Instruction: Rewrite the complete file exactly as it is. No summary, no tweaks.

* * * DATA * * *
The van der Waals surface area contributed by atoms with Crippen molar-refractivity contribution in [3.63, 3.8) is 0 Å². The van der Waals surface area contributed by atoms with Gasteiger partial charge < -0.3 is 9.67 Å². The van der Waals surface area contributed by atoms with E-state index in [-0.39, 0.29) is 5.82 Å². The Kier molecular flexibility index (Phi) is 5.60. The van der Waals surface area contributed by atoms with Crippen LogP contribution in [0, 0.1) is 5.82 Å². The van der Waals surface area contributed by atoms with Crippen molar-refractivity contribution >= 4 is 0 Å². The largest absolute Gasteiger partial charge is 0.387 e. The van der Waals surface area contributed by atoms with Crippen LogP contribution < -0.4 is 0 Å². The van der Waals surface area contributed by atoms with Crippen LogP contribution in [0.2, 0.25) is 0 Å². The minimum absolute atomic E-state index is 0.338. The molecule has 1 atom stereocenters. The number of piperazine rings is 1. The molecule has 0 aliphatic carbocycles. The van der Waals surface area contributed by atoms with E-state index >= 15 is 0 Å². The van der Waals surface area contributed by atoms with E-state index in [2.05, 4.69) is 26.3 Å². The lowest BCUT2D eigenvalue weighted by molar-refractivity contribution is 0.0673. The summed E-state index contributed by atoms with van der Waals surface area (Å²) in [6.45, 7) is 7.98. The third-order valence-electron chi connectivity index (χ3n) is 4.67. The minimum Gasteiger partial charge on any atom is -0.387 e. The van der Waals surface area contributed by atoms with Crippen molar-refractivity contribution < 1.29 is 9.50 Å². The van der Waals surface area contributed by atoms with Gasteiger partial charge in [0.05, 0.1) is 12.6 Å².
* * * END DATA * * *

The van der Waals surface area contributed by atoms with Crippen molar-refractivity contribution in [3.63, 3.8) is 0 Å². The van der Waals surface area contributed by atoms with Gasteiger partial charge < -0.3 is 9.67 Å². The van der Waals surface area contributed by atoms with E-state index in [-0.39, 0.29) is 5.82 Å². The Kier molecular flexibility index (Phi) is 5.60. The van der Waals surface area contributed by atoms with Crippen LogP contribution in [0, 0.1) is 5.82 Å². The van der Waals surface area contributed by atoms with Crippen molar-refractivity contribution >= 4 is 0 Å². The largest absolute Gasteiger partial charge is 0.387 e. The van der Waals surface area contributed by atoms with Crippen LogP contribution < -0.4 is 0 Å². The van der Waals surface area contributed by atoms with Crippen LogP contribution in [0.2, 0.25) is 0 Å². The minimum absolute atomic E-state index is 0.338. The molecule has 1 atom stereocenters. The number of piperazine rings is 1. The molecule has 0 aliphatic carbocycles. The van der Waals surface area contributed by atoms with E-state index >= 15 is 0 Å². The van der Waals surface area contributed by atoms with E-state index in [2.05, 4.69) is 26.3 Å². The lowest BCUT2D eigenvalue weighted by molar-refractivity contribution is 0.0673. The summed E-state index contributed by atoms with van der Waals surface area (Å²) in [6.45, 7) is 7.98. The third-order valence-electron chi connectivity index (χ3n) is 4.67. The minimum Gasteiger partial charge on any atom is -0.387 e. The van der Waals surface area contributed by atoms with Crippen molar-refractivity contribution < 1.29 is 9.50 Å². The van der Waals surface area contributed by atoms with Gasteiger partial charge in [0.05, 0.1) is 12.6 Å².